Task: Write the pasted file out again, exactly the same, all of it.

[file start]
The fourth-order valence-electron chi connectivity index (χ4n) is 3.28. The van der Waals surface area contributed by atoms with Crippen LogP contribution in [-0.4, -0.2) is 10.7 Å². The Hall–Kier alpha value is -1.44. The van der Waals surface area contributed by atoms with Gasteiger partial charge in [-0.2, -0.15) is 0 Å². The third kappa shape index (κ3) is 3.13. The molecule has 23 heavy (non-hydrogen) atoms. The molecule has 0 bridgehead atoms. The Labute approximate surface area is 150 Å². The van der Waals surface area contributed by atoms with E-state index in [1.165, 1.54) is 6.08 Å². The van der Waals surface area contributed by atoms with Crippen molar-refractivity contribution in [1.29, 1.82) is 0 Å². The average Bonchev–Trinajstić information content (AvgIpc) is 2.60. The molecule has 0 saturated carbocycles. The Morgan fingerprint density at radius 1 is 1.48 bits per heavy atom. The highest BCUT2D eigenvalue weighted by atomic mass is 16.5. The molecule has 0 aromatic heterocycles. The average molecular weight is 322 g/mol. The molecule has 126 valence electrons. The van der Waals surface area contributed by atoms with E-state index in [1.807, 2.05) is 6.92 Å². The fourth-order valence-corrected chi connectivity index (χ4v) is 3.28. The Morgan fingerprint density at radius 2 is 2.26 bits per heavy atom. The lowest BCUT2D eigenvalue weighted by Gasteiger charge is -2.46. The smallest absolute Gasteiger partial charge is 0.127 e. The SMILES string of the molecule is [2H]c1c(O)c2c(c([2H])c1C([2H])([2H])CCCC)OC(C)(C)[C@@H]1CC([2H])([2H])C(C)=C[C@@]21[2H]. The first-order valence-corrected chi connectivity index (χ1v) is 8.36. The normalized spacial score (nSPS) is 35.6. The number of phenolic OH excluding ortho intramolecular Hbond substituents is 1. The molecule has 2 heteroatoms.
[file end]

The fourth-order valence-electron chi connectivity index (χ4n) is 3.28. The van der Waals surface area contributed by atoms with Crippen LogP contribution in [-0.4, -0.2) is 10.7 Å². The Hall–Kier alpha value is -1.44. The van der Waals surface area contributed by atoms with Gasteiger partial charge in [-0.2, -0.15) is 0 Å². The third kappa shape index (κ3) is 3.13. The molecule has 23 heavy (non-hydrogen) atoms. The molecule has 0 bridgehead atoms. The Labute approximate surface area is 150 Å². The van der Waals surface area contributed by atoms with E-state index in [1.165, 1.54) is 6.08 Å². The van der Waals surface area contributed by atoms with Crippen molar-refractivity contribution in [1.29, 1.82) is 0 Å². The average Bonchev–Trinajstić information content (AvgIpc) is 2.60. The molecule has 0 saturated carbocycles. The Morgan fingerprint density at radius 1 is 1.48 bits per heavy atom. The highest BCUT2D eigenvalue weighted by atomic mass is 16.5. The molecule has 0 aromatic heterocycles. The average molecular weight is 322 g/mol. The molecule has 126 valence electrons. The van der Waals surface area contributed by atoms with E-state index in [1.807, 2.05) is 6.92 Å². The fourth-order valence-corrected chi connectivity index (χ4v) is 3.28. The Morgan fingerprint density at radius 2 is 2.26 bits per heavy atom. The lowest BCUT2D eigenvalue weighted by Gasteiger charge is -2.46. The smallest absolute Gasteiger partial charge is 0.127 e. The SMILES string of the molecule is [2H]c1c(O)c2c(c([2H])c1C([2H])([2H])CCCC)OC(C)(C)[C@@H]1CC([2H])([2H])C(C)=C[C@@]21[2H]. The first-order valence-corrected chi connectivity index (χ1v) is 8.36. The normalized spacial score (nSPS) is 35.6. The number of phenolic OH excluding ortho intramolecular Hbond substituents is 1. The molecule has 2 heteroatoms.